The words Insurance and Fraud are often used together – A serious problem.
Insurer providers of all sizes consider insurance fraud a “serious problem”. In fact, insurers constantly have to increase spending just to try to contain fraudulent activity.
Unfortunately, fraud is not always easy to spot and harder to root out, causing loss ratios to increase while stretching corporate resources to their limits.
Medical insurance fraud is by far the biggest threat facing the insurance industry today. Insurance fraud is a problem that affects everyone — insurers, doctors, governments, and insureds. Anyone can perpetuate fraud, including the insured, the uninsured, dishonest employees, unscrupulous insurance agents, and of course, common criminals.
What is fraud?
It’s any act or attempt by someone to collect money from an insurance company through deception, whether it’s outright lying, a slight “bending of the truth”, or omission of information leading to improper payments that otherwise would not have been.
Insurance fraud costs Americans at least $80 billion a year, nearly $950 for each family, according to the Coalition Against Insurance Fraud.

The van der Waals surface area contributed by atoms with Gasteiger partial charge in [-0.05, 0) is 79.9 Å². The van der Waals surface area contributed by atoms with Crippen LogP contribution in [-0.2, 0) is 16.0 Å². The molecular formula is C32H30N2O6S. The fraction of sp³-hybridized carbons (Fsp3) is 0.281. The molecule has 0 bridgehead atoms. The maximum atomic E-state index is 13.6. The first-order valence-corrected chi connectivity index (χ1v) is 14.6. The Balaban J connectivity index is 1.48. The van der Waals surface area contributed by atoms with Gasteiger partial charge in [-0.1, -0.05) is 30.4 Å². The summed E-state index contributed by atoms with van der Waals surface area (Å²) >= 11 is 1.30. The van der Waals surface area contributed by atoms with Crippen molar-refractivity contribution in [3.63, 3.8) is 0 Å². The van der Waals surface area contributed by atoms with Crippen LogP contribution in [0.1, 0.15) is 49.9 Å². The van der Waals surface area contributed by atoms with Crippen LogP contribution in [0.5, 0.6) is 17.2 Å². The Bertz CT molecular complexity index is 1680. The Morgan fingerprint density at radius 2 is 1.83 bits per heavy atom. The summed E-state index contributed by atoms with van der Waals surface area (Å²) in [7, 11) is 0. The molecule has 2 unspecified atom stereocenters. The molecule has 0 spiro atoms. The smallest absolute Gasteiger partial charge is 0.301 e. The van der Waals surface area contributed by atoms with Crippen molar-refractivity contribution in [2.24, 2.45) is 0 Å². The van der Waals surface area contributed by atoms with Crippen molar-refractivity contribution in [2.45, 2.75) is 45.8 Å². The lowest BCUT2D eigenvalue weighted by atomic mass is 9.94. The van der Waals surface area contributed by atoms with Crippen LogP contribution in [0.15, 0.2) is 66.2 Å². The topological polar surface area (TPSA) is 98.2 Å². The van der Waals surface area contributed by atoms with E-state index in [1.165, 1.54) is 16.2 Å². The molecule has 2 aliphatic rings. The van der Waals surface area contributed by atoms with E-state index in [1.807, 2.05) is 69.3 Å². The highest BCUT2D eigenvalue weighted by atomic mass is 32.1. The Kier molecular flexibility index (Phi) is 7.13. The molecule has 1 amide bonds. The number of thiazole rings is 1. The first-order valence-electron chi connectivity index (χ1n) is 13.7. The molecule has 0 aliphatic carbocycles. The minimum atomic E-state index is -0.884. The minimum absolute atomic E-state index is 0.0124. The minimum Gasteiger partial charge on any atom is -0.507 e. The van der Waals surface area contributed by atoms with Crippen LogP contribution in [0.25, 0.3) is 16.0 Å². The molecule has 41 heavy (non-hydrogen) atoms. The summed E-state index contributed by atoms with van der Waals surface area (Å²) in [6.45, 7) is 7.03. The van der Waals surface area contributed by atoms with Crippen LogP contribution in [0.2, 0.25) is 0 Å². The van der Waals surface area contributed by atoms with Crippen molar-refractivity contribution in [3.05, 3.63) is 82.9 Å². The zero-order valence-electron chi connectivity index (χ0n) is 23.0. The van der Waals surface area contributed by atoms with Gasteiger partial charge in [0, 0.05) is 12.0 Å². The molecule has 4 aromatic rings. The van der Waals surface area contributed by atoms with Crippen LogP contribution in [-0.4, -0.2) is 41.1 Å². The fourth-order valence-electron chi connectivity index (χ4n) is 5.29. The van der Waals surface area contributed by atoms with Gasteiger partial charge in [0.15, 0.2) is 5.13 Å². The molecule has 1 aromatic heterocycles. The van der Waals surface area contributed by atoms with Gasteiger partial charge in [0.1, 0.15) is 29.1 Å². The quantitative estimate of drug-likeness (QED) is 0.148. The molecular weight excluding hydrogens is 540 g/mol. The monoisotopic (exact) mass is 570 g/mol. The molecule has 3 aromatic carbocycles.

Healthcare fraud alone costs Americans $54 billion a year. These acts include everything from:
- Fudging on legitimate insurance claims.
- Lying about how, where, and to what degree injuries occurred.
- Actually staging phony accidents.
It’s not just wrong, it’s illegal and it’s enough to make you sick.
Unfortunately, the insurance system is based upon a premise of trust. That seems to be its biggest weakness. A claims examiner, no matter how experienced, is in a difficult and disadvantaged situation when having to match wits with a medical or other healthcare provider. Especially when time and resources are at a premium. This is precisely why the industry depends so heavily upon services such as:
- IME/Peer Review
- Accident Re-constructionists
- Investigation Services
- Organizations like NICB and local Insurance Fraud Bureaus
With the evolution of predictive modeling, carriers have a huge opportunity to close the gap.
Until public perception changes from insurance fraud viewed as a “victimless crime” to a serious threat to our system, the problem will only worsen.
For more information on insurance fraud, visit Coalition Against Insurance Fraud